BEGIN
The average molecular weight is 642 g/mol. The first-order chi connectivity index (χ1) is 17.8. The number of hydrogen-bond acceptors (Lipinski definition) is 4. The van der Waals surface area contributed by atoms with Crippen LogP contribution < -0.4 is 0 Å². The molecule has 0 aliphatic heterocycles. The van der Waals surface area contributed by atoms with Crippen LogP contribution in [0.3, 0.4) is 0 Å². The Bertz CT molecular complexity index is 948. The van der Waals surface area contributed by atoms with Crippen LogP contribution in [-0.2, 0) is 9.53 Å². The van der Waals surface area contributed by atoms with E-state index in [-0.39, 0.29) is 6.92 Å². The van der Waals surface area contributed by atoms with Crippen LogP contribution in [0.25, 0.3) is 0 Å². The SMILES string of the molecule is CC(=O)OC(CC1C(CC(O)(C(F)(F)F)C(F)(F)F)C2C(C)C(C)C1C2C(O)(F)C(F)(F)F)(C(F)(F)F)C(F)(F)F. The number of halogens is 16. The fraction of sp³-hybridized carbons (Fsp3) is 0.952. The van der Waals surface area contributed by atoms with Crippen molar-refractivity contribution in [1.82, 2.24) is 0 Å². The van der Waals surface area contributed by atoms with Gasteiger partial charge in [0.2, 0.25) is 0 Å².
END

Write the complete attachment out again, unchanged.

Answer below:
The average molecular weight is 642 g/mol. The first-order chi connectivity index (χ1) is 17.8. The number of hydrogen-bond acceptors (Lipinski definition) is 4. The van der Waals surface area contributed by atoms with Crippen LogP contribution < -0.4 is 0 Å². The molecule has 0 aliphatic heterocycles. The van der Waals surface area contributed by atoms with Crippen LogP contribution in [0.3, 0.4) is 0 Å². The Bertz CT molecular complexity index is 948. The van der Waals surface area contributed by atoms with Crippen LogP contribution in [-0.2, 0) is 9.53 Å². The van der Waals surface area contributed by atoms with E-state index in [-0.39, 0.29) is 6.92 Å². The van der Waals surface area contributed by atoms with Crippen LogP contribution in [0.25, 0.3) is 0 Å². The SMILES string of the molecule is CC(=O)OC(CC1C(CC(O)(C(F)(F)F)C(F)(F)F)C2C(C)C(C)C1C2C(O)(F)C(F)(F)F)(C(F)(F)F)C(F)(F)F. The number of halogens is 16. The fraction of sp³-hybridized carbons (Fsp3) is 0.952. The van der Waals surface area contributed by atoms with Crippen molar-refractivity contribution in [1.82, 2.24) is 0 Å². The van der Waals surface area contributed by atoms with Gasteiger partial charge in [0.2, 0.25) is 0 Å².